Support services have evolved in response to emerging technologies, too. "While the phone remains a merchant's primary support source, support has expanded dramatically," Matthews noted. "Quality support today incorporates live chat, YouTube video and greater use of online resources. Merchants expect to receive support when they need it, and in whatever way that they want to receive it. Merchants expect instant solutions.
"Hardware continues to evolve at an accelerating pace. How long was the iPhone 4 on the market before being outdated? CardWare offers obsolescence and protection programs as a bundle."
In a September 2014 conference hosted by Consult Hyperion and NYPAY, and held at Google's New York City headquarters, Dave Birch said that few people in the 1980s could predict the ubiquity of mobile phones a mere generation later. Birch suggested it may be equally challenging to anticipate the dominant payment technologies of the next 20 years. With such an amazing history to build on, it could be the next leg of the POS journey will be the best yet.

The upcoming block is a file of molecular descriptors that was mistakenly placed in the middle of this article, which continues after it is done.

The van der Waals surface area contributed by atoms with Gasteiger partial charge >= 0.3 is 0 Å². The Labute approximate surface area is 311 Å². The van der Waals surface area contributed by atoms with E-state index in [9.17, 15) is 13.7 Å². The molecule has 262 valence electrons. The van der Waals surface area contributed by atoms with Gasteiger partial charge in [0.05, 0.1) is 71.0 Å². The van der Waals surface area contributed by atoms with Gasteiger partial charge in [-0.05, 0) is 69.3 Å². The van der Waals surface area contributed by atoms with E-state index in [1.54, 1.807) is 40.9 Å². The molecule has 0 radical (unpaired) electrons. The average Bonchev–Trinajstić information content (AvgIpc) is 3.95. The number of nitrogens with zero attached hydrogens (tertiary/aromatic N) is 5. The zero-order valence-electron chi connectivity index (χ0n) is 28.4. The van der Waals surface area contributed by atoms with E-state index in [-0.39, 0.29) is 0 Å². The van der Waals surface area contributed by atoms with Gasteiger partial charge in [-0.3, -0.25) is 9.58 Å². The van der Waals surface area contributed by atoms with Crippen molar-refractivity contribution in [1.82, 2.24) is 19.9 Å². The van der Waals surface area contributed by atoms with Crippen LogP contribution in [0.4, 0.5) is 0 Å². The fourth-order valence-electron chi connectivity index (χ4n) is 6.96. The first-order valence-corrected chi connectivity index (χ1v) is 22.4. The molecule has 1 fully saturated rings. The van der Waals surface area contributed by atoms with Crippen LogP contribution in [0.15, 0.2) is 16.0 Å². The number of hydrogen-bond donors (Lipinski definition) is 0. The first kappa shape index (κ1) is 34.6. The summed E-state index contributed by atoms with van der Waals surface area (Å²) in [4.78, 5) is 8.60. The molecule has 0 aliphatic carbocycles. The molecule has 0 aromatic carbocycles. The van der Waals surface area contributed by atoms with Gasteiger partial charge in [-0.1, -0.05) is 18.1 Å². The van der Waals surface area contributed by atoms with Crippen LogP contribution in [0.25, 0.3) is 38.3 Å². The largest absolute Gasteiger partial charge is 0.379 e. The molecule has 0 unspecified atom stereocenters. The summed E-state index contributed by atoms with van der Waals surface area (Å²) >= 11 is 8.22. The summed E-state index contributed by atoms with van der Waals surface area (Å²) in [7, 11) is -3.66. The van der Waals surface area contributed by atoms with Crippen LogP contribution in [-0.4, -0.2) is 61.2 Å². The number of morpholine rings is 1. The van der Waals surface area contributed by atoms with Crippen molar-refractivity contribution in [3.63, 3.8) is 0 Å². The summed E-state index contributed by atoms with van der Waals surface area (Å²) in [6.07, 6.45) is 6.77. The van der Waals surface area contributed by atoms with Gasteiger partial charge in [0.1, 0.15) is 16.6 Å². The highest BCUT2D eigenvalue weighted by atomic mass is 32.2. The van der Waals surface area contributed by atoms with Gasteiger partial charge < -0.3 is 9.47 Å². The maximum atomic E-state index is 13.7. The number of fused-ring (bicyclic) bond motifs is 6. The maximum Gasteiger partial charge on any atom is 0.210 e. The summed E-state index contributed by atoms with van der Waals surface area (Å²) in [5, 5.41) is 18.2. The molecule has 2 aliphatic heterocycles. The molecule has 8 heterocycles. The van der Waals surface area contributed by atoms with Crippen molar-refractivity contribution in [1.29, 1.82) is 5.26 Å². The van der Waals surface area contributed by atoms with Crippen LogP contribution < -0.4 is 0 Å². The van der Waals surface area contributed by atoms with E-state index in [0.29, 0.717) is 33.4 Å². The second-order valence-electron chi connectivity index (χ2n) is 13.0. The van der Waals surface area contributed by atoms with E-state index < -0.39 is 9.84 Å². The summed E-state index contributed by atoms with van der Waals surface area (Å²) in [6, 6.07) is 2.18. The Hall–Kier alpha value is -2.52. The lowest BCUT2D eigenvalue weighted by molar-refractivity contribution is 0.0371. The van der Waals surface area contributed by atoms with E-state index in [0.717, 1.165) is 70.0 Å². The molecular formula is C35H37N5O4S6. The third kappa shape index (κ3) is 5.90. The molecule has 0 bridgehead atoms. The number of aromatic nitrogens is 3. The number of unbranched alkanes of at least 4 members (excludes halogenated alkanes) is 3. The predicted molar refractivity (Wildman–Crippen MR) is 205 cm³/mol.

Dale S. Laszig manages business development and strategic initiatives at DSL Direct LLC, a payment consulting company that helps clients promote, design, and deliver secure, leading-edge technology solutions. Her clients include software integrators, manufacturers, retailers, and value-added service providers. She can be reached at 973-930-0331 or firstname.lastname@example.org.
Notice to readers: These are archived articles. Contact names or information may be out of date. We regret any inconvenience.Prev Next